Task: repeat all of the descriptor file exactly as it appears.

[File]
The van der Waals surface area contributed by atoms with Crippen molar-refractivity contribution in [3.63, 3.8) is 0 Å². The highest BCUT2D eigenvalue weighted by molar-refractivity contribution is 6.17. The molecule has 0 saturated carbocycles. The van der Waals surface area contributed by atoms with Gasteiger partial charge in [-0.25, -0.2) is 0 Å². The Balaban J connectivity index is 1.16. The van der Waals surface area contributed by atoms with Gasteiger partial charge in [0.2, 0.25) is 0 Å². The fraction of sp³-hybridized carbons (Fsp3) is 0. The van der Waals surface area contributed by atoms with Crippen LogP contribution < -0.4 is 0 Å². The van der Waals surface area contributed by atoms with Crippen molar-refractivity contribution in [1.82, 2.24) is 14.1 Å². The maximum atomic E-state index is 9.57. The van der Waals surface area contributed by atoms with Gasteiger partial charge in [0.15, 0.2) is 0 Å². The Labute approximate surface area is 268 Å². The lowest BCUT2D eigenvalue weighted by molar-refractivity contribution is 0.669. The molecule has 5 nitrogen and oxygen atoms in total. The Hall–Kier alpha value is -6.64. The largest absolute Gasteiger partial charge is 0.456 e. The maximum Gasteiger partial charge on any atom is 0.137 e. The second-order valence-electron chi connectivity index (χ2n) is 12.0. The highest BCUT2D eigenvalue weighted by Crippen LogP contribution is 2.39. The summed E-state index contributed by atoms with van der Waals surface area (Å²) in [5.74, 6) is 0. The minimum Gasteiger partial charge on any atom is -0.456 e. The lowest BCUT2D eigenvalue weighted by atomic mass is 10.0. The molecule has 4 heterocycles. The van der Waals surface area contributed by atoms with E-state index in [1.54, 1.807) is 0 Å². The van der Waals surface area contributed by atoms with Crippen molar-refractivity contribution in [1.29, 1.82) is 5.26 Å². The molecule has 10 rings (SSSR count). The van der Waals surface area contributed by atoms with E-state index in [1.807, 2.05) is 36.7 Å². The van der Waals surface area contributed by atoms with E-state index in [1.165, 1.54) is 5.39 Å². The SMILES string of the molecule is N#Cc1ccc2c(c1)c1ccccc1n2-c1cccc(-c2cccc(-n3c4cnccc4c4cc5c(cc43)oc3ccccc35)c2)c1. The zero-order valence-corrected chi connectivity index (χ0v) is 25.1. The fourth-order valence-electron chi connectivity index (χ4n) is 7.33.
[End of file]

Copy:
The van der Waals surface area contributed by atoms with Crippen molar-refractivity contribution in [3.63, 3.8) is 0 Å². The highest BCUT2D eigenvalue weighted by molar-refractivity contribution is 6.17. The molecule has 0 saturated carbocycles. The van der Waals surface area contributed by atoms with Gasteiger partial charge in [-0.25, -0.2) is 0 Å². The Balaban J connectivity index is 1.16. The van der Waals surface area contributed by atoms with Gasteiger partial charge in [0.2, 0.25) is 0 Å². The fraction of sp³-hybridized carbons (Fsp3) is 0. The van der Waals surface area contributed by atoms with Crippen LogP contribution < -0.4 is 0 Å². The van der Waals surface area contributed by atoms with Crippen molar-refractivity contribution in [1.82, 2.24) is 14.1 Å². The maximum atomic E-state index is 9.57. The van der Waals surface area contributed by atoms with Gasteiger partial charge in [0.15, 0.2) is 0 Å². The Labute approximate surface area is 268 Å². The lowest BCUT2D eigenvalue weighted by molar-refractivity contribution is 0.669. The molecule has 5 nitrogen and oxygen atoms in total. The Hall–Kier alpha value is -6.64. The largest absolute Gasteiger partial charge is 0.456 e. The maximum Gasteiger partial charge on any atom is 0.137 e. The second-order valence-electron chi connectivity index (χ2n) is 12.0. The highest BCUT2D eigenvalue weighted by Crippen LogP contribution is 2.39. The summed E-state index contributed by atoms with van der Waals surface area (Å²) in [5.74, 6) is 0. The minimum Gasteiger partial charge on any atom is -0.456 e. The lowest BCUT2D eigenvalue weighted by atomic mass is 10.0. The molecule has 4 heterocycles. The van der Waals surface area contributed by atoms with E-state index in [1.54, 1.807) is 0 Å². The van der Waals surface area contributed by atoms with Crippen molar-refractivity contribution in [1.29, 1.82) is 5.26 Å². The molecule has 10 rings (SSSR count). The van der Waals surface area contributed by atoms with E-state index in [1.807, 2.05) is 36.7 Å². The van der Waals surface area contributed by atoms with E-state index in [1.165, 1.54) is 5.39 Å². The SMILES string of the molecule is N#Cc1ccc2c(c1)c1ccccc1n2-c1cccc(-c2cccc(-n3c4cnccc4c4cc5c(cc43)oc3ccccc35)c2)c1. The zero-order valence-corrected chi connectivity index (χ0v) is 25.1. The fourth-order valence-electron chi connectivity index (χ4n) is 7.33.